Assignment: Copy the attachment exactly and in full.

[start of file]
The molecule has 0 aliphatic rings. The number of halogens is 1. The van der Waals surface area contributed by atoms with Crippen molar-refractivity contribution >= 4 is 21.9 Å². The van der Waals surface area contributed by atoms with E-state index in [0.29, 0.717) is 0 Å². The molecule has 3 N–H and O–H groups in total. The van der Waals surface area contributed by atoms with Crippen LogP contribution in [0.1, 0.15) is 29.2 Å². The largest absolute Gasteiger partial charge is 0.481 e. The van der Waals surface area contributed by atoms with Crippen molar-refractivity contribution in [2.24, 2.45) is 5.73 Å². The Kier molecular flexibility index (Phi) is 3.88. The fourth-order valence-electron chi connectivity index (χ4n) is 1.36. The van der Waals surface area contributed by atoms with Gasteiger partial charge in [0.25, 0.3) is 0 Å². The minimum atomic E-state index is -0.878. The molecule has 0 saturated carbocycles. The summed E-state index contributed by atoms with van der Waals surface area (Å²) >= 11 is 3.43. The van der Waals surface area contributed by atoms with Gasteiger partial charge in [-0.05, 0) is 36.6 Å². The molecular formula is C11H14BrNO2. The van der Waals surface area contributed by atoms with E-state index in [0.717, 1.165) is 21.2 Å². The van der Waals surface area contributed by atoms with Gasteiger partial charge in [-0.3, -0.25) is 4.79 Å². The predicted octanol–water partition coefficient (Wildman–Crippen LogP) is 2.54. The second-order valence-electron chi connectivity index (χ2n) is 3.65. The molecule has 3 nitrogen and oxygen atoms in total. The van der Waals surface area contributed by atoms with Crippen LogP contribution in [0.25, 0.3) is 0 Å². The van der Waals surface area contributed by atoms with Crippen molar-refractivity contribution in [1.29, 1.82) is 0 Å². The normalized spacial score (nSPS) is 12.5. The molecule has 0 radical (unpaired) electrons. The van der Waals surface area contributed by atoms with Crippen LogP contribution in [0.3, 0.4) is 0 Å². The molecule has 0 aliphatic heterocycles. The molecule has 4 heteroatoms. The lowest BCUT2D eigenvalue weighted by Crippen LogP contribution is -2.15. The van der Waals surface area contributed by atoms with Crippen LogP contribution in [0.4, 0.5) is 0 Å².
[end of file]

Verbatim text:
The molecule has 0 aliphatic rings. The number of halogens is 1. The van der Waals surface area contributed by atoms with Crippen molar-refractivity contribution >= 4 is 21.9 Å². The van der Waals surface area contributed by atoms with E-state index in [0.29, 0.717) is 0 Å². The molecule has 3 N–H and O–H groups in total. The van der Waals surface area contributed by atoms with Crippen LogP contribution in [0.1, 0.15) is 29.2 Å². The largest absolute Gasteiger partial charge is 0.481 e. The van der Waals surface area contributed by atoms with Crippen molar-refractivity contribution in [2.24, 2.45) is 5.73 Å². The Kier molecular flexibility index (Phi) is 3.88. The fourth-order valence-electron chi connectivity index (χ4n) is 1.36. The van der Waals surface area contributed by atoms with Gasteiger partial charge in [0.25, 0.3) is 0 Å². The minimum atomic E-state index is -0.878. The molecule has 0 saturated carbocycles. The summed E-state index contributed by atoms with van der Waals surface area (Å²) >= 11 is 3.43. The van der Waals surface area contributed by atoms with Gasteiger partial charge in [-0.05, 0) is 36.6 Å². The molecular formula is C11H14BrNO2. The van der Waals surface area contributed by atoms with E-state index in [0.717, 1.165) is 21.2 Å². The van der Waals surface area contributed by atoms with Gasteiger partial charge in [-0.3, -0.25) is 4.79 Å². The predicted octanol–water partition coefficient (Wildman–Crippen LogP) is 2.54. The second-order valence-electron chi connectivity index (χ2n) is 3.65. The molecule has 3 nitrogen and oxygen atoms in total. The van der Waals surface area contributed by atoms with Crippen LogP contribution in [0.25, 0.3) is 0 Å². The van der Waals surface area contributed by atoms with Crippen molar-refractivity contribution in [1.29, 1.82) is 0 Å². The normalized spacial score (nSPS) is 12.5. The molecule has 0 radical (unpaired) electrons. The van der Waals surface area contributed by atoms with Crippen LogP contribution in [0.3, 0.4) is 0 Å². The molecule has 0 aliphatic heterocycles. The molecule has 4 heteroatoms. The lowest BCUT2D eigenvalue weighted by Crippen LogP contribution is -2.15. The van der Waals surface area contributed by atoms with Crippen LogP contribution in [0.4, 0.5) is 0 Å².